Like a Sparrow

I’m not sure when my disordered eating started. Maybe it started at eight years old, when the doctors told my parents that I needed to gain weight and I loaded up on potato chips and fried chicken. I think it got worse when I was in high school and all I wanted be was thin but I also wanted a McDonald’s Quarter pounder. Keep in mind that I am not a heavy girl and I never have been. I have always been average and that is not the point of this post.

I moved out of my parents house at the age of 21, with exactly $678 a month from Social Security to spend on rent and groceries. Whatever I have left over would go towards fun things, my vice being McDonald’s. I could have stayed at home with my parents but it would be likely that I would’ve never ended up with the career that I have now had I not ventured on my own at that age. I got very good at managing my disordered eating. My rent was dirt cheap so I splurged on groceries and eating out. As the end of the every month, I made great use of dollar menus and rummaging through $0.99 stores for cheap treats.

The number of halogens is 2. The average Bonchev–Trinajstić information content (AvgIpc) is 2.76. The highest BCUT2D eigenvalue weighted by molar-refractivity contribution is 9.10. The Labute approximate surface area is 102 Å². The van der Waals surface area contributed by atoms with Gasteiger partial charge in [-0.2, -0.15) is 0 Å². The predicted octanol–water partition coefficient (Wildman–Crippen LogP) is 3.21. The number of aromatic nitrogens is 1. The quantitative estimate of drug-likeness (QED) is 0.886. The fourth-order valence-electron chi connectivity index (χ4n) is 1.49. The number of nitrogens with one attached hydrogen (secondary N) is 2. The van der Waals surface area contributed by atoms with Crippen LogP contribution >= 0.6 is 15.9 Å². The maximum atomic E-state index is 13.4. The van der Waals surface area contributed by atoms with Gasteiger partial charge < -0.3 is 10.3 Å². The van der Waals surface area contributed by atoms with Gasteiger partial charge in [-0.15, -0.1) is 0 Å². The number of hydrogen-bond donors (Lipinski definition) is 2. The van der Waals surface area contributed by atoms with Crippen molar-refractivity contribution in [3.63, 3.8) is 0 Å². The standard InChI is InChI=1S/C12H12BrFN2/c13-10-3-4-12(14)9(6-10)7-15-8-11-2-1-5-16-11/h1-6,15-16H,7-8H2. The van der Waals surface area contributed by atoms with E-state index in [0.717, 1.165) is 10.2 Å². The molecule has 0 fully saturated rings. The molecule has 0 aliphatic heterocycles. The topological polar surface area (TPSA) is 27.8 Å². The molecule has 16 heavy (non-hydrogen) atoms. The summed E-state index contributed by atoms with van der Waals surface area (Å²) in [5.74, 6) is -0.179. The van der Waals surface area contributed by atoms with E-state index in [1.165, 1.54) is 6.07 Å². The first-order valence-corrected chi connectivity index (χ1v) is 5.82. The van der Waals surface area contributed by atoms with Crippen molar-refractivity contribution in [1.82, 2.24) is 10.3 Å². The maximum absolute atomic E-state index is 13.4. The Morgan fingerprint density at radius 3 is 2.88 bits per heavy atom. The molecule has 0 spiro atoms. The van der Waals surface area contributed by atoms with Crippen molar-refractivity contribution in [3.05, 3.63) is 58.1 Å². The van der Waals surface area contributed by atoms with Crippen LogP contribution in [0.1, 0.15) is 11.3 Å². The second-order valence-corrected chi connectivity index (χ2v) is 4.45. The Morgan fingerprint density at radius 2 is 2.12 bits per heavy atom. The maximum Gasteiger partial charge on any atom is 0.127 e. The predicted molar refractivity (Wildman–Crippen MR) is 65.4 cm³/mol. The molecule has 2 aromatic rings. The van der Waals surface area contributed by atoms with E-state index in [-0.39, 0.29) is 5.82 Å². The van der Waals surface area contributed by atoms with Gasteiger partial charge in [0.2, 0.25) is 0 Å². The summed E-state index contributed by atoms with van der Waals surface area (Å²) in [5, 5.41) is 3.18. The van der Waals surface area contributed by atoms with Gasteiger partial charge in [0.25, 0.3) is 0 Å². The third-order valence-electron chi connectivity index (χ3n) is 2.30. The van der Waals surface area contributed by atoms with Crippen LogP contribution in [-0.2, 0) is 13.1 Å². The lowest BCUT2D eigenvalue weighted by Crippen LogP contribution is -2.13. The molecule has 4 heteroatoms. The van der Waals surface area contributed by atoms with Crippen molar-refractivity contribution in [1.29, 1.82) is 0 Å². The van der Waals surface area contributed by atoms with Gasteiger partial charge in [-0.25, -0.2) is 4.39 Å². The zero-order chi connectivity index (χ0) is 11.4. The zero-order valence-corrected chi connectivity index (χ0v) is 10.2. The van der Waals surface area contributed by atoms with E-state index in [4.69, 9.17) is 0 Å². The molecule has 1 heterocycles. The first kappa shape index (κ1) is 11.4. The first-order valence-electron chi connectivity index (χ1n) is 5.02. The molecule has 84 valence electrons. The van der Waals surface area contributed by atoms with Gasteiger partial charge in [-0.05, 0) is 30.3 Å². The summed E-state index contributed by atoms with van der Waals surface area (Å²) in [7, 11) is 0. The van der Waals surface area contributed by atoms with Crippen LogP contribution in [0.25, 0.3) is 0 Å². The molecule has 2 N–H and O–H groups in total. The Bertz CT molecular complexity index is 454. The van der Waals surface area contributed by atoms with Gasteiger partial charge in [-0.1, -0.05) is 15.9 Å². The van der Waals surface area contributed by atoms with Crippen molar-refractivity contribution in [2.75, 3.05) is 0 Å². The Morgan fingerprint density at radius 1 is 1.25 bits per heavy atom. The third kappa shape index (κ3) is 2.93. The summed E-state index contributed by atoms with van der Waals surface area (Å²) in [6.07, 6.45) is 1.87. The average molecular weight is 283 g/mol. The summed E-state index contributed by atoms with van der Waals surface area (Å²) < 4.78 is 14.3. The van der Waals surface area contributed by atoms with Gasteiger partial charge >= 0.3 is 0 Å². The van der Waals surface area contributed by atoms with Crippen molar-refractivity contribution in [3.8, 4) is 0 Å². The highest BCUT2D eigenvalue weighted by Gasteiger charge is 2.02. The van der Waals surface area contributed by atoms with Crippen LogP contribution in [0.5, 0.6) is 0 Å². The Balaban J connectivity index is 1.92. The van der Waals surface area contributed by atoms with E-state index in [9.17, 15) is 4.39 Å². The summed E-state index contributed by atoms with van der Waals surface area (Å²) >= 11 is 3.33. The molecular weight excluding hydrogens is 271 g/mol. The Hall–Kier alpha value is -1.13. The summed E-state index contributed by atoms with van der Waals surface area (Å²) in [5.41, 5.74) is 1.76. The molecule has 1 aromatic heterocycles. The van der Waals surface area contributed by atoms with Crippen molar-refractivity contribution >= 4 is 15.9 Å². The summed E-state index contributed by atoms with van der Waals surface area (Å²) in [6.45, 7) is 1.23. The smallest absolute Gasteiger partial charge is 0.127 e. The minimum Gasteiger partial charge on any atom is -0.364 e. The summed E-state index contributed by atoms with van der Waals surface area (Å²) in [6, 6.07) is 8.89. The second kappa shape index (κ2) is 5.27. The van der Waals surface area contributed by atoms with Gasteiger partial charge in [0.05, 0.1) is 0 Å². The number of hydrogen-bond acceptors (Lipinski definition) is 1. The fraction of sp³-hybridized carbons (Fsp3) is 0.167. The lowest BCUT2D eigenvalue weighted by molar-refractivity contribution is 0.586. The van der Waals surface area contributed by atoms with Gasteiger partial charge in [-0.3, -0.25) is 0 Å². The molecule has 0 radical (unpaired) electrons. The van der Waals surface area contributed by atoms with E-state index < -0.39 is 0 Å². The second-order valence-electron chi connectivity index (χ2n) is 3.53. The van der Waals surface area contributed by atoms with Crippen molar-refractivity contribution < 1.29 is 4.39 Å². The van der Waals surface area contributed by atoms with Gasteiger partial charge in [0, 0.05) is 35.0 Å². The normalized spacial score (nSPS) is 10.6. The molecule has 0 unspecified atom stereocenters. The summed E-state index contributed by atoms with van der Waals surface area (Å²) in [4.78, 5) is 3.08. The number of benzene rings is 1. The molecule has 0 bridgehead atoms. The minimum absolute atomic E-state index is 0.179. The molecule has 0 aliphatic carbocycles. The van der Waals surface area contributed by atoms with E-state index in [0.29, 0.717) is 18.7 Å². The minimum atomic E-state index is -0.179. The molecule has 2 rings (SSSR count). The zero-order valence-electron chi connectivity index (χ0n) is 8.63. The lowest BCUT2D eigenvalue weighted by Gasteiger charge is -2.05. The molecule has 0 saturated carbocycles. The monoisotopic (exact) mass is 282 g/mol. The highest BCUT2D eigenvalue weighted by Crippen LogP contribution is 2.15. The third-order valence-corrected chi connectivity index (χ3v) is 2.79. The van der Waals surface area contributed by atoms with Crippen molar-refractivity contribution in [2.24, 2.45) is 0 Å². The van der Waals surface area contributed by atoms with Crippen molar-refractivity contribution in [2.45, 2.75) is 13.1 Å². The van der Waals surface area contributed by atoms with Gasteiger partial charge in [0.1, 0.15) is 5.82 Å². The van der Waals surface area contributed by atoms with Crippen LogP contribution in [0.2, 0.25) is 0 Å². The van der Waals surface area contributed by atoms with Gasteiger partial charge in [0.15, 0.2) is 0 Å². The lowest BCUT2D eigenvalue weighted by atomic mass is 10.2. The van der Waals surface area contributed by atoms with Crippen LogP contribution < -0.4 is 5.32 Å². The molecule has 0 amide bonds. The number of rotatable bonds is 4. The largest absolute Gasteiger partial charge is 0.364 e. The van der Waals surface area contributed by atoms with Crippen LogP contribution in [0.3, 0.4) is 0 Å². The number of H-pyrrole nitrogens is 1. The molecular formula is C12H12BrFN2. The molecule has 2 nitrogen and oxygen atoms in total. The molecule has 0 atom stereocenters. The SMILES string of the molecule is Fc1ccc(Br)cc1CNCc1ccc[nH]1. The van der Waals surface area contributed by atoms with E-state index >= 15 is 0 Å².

But I got tired of living on government assistance and got a job as a disability rights advocate at a disability advocacy nonprofit. My specific job title was as a life skills coach but I often spent my time advocating for my clients for what they needed. I found the career, a passion and a purpose. I also had money for the first time in my life that I had earned on my own. Fast food, restaurant delivery (before the days of UberEats and DoorDash) and lunches out of office became daily routines. Nothing was out of my sight or range.

I got cocky, thinking I had saved enough money to branch out on my own and find a better paying job. Instead, I found myself working two part-time jobs and struggling to eat. It was at this point in my life that my disordered eating began to change. Food became my control. When there was little money to go around, food was the first to go. I lived off of protein bars and bananas for three months before finally moving to the Valley.

Over the years, food became an object of control. When money was abundant, I would eat whatever I wanted. When money was lean, I would go days without eating anything more than a bowl of oatmeal. Money wasn’t the only reason I wouldn’t eat. When I was stressed or anxious, I ate nothing. Depressed? No food. For several years, even when I had money in the bank, I only ate one fast food meal a day.